LAW AND ARGUMENT
[¶8] A review of the entire record reveals that insubstantial evidence exists to sustain the verdict of guilty. The State called four witnesses to prove up the offense. Mr. Duffy testified in his own defense. Police Officer Noah Lindelow was the State's third witness. He testified that Mr. Schwartz told him he had been punched and not stabbed. He also testified that Mr. Schwartz said nothing about an object wrapped in a white towel.
Q: First thing that Mr. Schwartz said to you when you came up to him was he got punched?
Q: Didn't say anything about getting stabbed?
A: No, he did not.
Q: Didn't say anything about an object wrapped in a white towel?
A: Not to me, no, sir. (transcript 147).
Officer Luke Beasley was the State's fourth and final witness. Officer Beasley stated his main concern was that of Mr. Schwartz's medical attention and that at no time was there any "object" or white towel found at the scene.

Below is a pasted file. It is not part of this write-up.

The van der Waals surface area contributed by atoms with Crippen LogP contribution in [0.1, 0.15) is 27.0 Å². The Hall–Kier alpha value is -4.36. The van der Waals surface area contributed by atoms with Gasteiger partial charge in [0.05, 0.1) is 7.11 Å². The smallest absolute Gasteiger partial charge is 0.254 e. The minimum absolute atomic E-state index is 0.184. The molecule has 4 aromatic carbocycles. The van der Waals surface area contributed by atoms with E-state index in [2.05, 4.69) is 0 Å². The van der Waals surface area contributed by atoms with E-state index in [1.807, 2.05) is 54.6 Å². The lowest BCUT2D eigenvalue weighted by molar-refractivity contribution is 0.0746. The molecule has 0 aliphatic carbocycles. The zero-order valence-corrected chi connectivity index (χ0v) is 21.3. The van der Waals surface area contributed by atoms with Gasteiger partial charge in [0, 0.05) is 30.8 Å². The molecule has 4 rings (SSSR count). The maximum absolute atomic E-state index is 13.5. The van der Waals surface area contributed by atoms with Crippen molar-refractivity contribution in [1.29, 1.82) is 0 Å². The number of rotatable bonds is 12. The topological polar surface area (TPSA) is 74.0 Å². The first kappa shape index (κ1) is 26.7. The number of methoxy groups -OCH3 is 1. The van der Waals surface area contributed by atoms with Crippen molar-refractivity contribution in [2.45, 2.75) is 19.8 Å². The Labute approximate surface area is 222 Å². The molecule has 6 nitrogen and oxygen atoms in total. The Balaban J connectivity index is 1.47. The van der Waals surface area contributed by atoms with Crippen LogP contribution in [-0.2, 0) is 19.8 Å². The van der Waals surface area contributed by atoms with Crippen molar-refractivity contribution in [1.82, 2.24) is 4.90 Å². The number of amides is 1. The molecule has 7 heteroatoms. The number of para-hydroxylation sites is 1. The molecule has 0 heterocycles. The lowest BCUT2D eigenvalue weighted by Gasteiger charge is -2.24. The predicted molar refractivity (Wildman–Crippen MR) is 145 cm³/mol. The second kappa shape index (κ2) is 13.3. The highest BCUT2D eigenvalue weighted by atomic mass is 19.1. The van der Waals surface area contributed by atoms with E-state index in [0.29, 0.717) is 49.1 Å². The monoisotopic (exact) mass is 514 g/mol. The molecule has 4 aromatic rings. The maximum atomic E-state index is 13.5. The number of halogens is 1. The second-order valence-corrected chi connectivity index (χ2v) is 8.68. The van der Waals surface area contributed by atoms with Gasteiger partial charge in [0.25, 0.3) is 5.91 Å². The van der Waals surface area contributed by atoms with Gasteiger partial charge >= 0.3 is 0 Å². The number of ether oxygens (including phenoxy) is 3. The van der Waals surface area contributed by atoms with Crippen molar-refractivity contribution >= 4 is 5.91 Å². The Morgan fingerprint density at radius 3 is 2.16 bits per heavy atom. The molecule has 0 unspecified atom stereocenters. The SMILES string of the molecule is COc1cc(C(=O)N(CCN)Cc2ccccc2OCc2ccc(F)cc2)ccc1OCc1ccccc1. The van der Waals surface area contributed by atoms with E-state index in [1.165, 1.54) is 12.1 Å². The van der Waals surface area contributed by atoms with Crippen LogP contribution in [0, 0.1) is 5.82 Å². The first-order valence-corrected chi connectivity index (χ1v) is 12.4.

Q: Now, there's also testimony from Mr. Schwartz that there was an object involved, you eluded to that. Did you find any object anywhere?
A: We did not.
Q: Did you find anything other than the gloves in Mr. Duffy's coat?
A: That was what he offered to me. I did not search his person but that was all that I observed.
Q: And there was never any white towel or anything found either?
A: There was not. (transcript 170).
The State's first witness was Mr. Schwartz. He gave a much different account of the events than what he initially relayed to police on the day of the event.